The Road from Diyarbakir: A Call to Deepen Kurdish Commitment to Genocide Justice

The Road from Diyarbakir: A Call to Deepen Kurdish Commitment to Genocide Justice –

By Khatchig Mouradian



BERLIN, Germany (A.W.)—On May 10, a conference on “The 1915 Genocide: Collective Responsibility and Roles; Kurdish, Armenian, Assyrian Relations” was held in Berlin. It brought together two generations of Kurdish intellectuals to discuss inter-communal relations before and after the genocide and the responsibilities of Kurds in the process and conciliation and making amends.

Armenian Weekly Editor Khatchig Mouradian delivered the following speech, in Turkish, calling on Kurdish opinion-makers and politicians to expand and deepen their role in bringing justice to the victims of the Armenian Genocide.

For the Turkish version of the speech, click here.


I pass through Diyarbakir on all my trips to Turkey.

In January 2013, I was scheduled to speak at a conference in Ankara dedicated to Hrant Dink, and once again I decided to first make a stop in Diyarbakir.

It was Jan. 17 when I landed in Diyarbakir. Some of you here will remember that day. Hundreds of thousands had gathered for the funeral of activist Sakine Cansiz and her comrades.

As I stood in the crowd listening to the speeches, my mind wandered from Dersim to Diyarbakir to Ankara…

Two days later, in Ankara, I delivered my first speech in Turkish.

I started like this:

How did Turkish come to me?

I did not learn it to add one more foreign language to my CV.

Turkish came to me the day I was born. I had not asked for it, yet I could not reject it, either.

It came to me in the voice of my grandmother.

For you, Turkish is the mother tongue. For me it’s my grandmother’s language.

My grandparents survived the genocide and ended up in Lebanon with practically nothing. They rebuilt their lives from scratch, and gave my parents the gift of life.

And when I was born, they gave me one of the few things they were, in fact, able to bring with them from Kilikia: the Turkish language.

For you, Turkish is the language of parental love.

For me, it is the burden of death and dispossession.

My Turkish has memories of death and dispossession from Adana, Kilis, Konya Eregli, and Hasanbeyli. The villages and towns of my grandparents.

And today, for the first time, I speak that language from a podium.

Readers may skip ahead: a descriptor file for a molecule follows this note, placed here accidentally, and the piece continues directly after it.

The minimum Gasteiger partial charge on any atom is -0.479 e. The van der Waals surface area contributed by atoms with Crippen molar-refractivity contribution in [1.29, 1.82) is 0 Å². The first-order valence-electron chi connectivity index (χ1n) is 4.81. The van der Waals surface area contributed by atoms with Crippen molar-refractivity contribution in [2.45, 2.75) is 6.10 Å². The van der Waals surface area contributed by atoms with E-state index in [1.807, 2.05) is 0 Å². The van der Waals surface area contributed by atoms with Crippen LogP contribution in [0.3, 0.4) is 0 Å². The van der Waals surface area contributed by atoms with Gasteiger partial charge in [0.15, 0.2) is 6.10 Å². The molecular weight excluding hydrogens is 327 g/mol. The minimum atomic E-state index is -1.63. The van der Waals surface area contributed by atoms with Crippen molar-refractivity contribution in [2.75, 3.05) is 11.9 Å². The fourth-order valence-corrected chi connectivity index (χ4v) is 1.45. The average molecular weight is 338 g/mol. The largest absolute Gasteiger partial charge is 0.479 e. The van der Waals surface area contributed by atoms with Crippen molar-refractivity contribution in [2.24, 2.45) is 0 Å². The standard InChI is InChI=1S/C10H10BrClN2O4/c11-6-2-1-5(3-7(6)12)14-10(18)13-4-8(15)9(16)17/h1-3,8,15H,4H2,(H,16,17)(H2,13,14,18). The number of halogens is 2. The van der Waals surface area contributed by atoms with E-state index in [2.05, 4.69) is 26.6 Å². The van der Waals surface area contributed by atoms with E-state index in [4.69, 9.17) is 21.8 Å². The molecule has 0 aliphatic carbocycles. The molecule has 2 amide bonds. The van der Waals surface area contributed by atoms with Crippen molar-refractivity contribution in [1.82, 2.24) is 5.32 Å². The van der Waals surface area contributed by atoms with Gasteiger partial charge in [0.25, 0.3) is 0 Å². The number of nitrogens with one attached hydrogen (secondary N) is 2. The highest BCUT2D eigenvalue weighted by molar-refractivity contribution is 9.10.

Today, for the first time, I return that gift of death and dispossession to the lands it came from…

At the end of the speech, I said:

But asking others to open their eyes and acknowledge the suffering of Armenians can never be enough.

What is necessary is justice.

So today, I return the language of death and dispossession to you.

And instead, in the name of my grandparents, Khachadour and Meline Mouradian, Ardashes and Aghavni Gharibian, I demand a language of justice.

Today, as we discuss “The 1915 Genocide: Collective Responsibility and Roles,” I once again think about the funeral and my speech. And my mind wanders from Dersim to Diyarbakir to Ankara. Because I believe the road to justice passes through Diyarbakir.

I can hear the sound of justice, albeit faint, in the ringing of the Sourp Giragos Church bell, in the voices of Islamized Armenians learning the Armenian language, and—sometimes—in the statements of Kurdish leaders.

And that sound must be amplified, so that it reaches Van, Hakkari, Şırnak, Dersim, Batman, Bitlis, and Ağrı.

And eventually Ankara.

Let us not talk about brotherhood and peace. I am tired of the incessant use, misuse, and abuse of these words in Turkey.

Let us not talk about shared dolma, shared pain, an Anatolian diaspora, Turkish passports, lobbies, condolences, and other absurdities.

The road to conciliation passes through justice. There are no shortcuts.

Ankara keeps the border with Armenia shut, but Diyarbakir can open another border: The border with the diaspora.

And that border can only open with justice.

As we approach the centennial of the Armenian Genocide, let our minds, together, wander from Dersim, to Diyarbakir, to Ankara.

Many of you here know that Sakine Cansiz was from Dersim, and that her nom de guerre, Sara, was her Armenian grandmother’s name.

Hundreds of thousands gathered to pay their respect to Sakine Cansiz in January last year. But that respect has not been paid to Sakine’s grandmother, and the million and a half who perished during the genocide.

That respect has not been paid to my grandparents.

So let hundreds of thousands gather in Diyarbakir on April 24, 2015, to commemorate the genocide of the Armenians, Assyrians, and Pontic Greeks.

And to make the voice of justice stronger.

Leave a Comment

You must be logged in to post a comment.